An audit of the sardine monitoring program was conducted during the summer of 2011 and presented to SIAB later that fall. The audit results were accepted by SIAB and it was recommended that a sardine monitoring program Working Group was formed in order for DFO resource managers, DFO salmon stock assessment biologists, and SIAB representatives to cooperatively plan and adjust the monitoring program in order to create an effective, practical and adaptable program which meets the objectives of both DFO and industry stakeholders.

The sardine monitoring program Working Group was formed and met for the first time in February, 2012. The working group has developed a “Salmon Bycatch and Discard Management Framework” which outlines management measures to implement in the sardine fishery in order to mitigate possible impacts on migrating WCVI salmon populations. The working group meets at least once per year to discuss and evaluate the sardine monitoring program.

The sardine monitoring program operates at an “enhanced” level of monitoring as per the “Strategic Framework for Fishery Monitoring and Catch Reporting in the Pacific Fisheries”.

100% dockside validation is required for all catch within the sardine fishery. Further details of the sardine monitoring program can be found in Appendix 5. Incidental catch statistics can be found in Appendix 1.

A copy of the “Salmon Bycatch and Discard Management Framework” can be found in Appendix 11.
2 Communal Commercial Licence Distribution Make reasonable effort to provide opportunities for economic prosperity while maintaining conservation objectives.

Conduct stable, transparent and predictable consultation and management processes.

Stakeholder engagement for informed management decisions and cooperatively developed solutions to issues related to management of the sardine fishery.
Beginning in 2006, the process used in the distribution of communal commercial licences has included an initial application process for participants in the previous year and a lottery process for any remaining licences after a deadline. Due to an increased interest in the sardine fishery, 2008 was the first year in which all 25 available licences were issued. Since 2009, all 25 licences were issued to those who participated in the previous year and no lottery process has taken place.

Concerns with the lack of opportunity to apply for additional access under the current licensing process have been raised by some participants at First Nation sardine workshops with several different solutions suggested. However, it remains unclear at this time which of the alternatives suggested has support from First Nations. The Department will continue to work collaboratively with interested parties to develop a consensus proposal.

Until a change in licensing distribution occurs, the established licensing process for communal commercial licences will remain in place, as it provides a method for issuing licences annually to twenty-five participants through a priority application process (which provides stability for past participants issued licences in previous years) and a lottery process opportunity (which is fair and available broadly) for any remaining licences after the priority application deadline date has passed.

The Department is interested in developing a long-term process to allocate the twenty-five communal commercial licences with the objective of increasing stability and certainty for communal commercial participants. Developing a long-term licensing process will require extensive consultations with First Nation groups, SIAB, and other interested parties.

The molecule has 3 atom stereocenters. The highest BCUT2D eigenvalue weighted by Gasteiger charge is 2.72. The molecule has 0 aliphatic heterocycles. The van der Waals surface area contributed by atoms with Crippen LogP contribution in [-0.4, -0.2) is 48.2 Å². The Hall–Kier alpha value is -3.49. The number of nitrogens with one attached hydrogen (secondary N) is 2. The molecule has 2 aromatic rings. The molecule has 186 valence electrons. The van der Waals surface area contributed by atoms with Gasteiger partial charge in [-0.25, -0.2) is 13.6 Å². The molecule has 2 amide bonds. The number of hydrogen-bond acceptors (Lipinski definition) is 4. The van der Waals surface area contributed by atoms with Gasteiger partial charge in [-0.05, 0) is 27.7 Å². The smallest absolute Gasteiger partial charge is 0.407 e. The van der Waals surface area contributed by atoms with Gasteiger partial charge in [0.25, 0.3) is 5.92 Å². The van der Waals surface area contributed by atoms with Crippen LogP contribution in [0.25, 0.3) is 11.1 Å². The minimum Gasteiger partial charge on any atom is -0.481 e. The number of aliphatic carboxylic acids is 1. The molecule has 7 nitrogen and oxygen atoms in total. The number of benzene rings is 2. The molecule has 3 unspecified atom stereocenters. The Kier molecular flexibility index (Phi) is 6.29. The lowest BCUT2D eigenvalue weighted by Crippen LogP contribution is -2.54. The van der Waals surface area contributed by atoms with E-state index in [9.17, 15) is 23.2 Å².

The communal commercial licence application process is detailed in Appendix 5.

To provide feedback or recommendations on a long term process to distribute communal commercial licences, please contact a SIAB representative (in Appendix 9) or the Sardine Resource Manager.

Compliance Plan - IFMP Section 9

Users of the resource have a responsibility to report violations. Any suspected or actual fisheries, wildlife or pollution violations can be quickly and discretely reported to the appropriate enforcement officer by using the toll free Observe, Record and Report hotline. This toll free number is available 24 hours a day.

OBSERVE, RECORD and REPORT: 1-800-465-4DFO (1-800-465-4336)

Enforcement enquiries can also be directed to the local field offices during regular office hours.

Regional Compliance Program Delivery

Enforcement of the sardine fishery will be tempered by commitments to higher priority issues, such as species at risk, CSSP and fisheries that have conservation concerns. C&P staff will pursue opportunities to monitor and enforce problems related to the sardine fishery in conjunction with the monitoring and enforcement activities dedicated to the identified priority fisheries in the Pacific region.

Fishery Officers conduct a range of activities to promote compliance during the sardine fishery. These activities include attending industry and working group meetings, defining key enforcement concerns with Fisheries Management prior to the commercial fishery, in-season monitoring of compliance with Conditions of Licence, aerial surveillance, and detailed post-season reporting.

Performance Review - IFMP Section 10

Assessment of the 2014/2015 fishery objectives against the stated Performance Measures is available in the Post-Season Review (Appendix 1 of the IFMP).

The fishery is evaluated in the areas of stock conservation, consultation, and compliance. The review also includes catch and effort summaries for the 2014/2015 season.

Fisheries and Oceans Canada Contact

For additional information on this IFMP Summary or to request an electronic version of the full IFMP, please contact Courtney Druce at 604-666-2188 or
Courtney.Druce@dfo-mpo.gc.ca..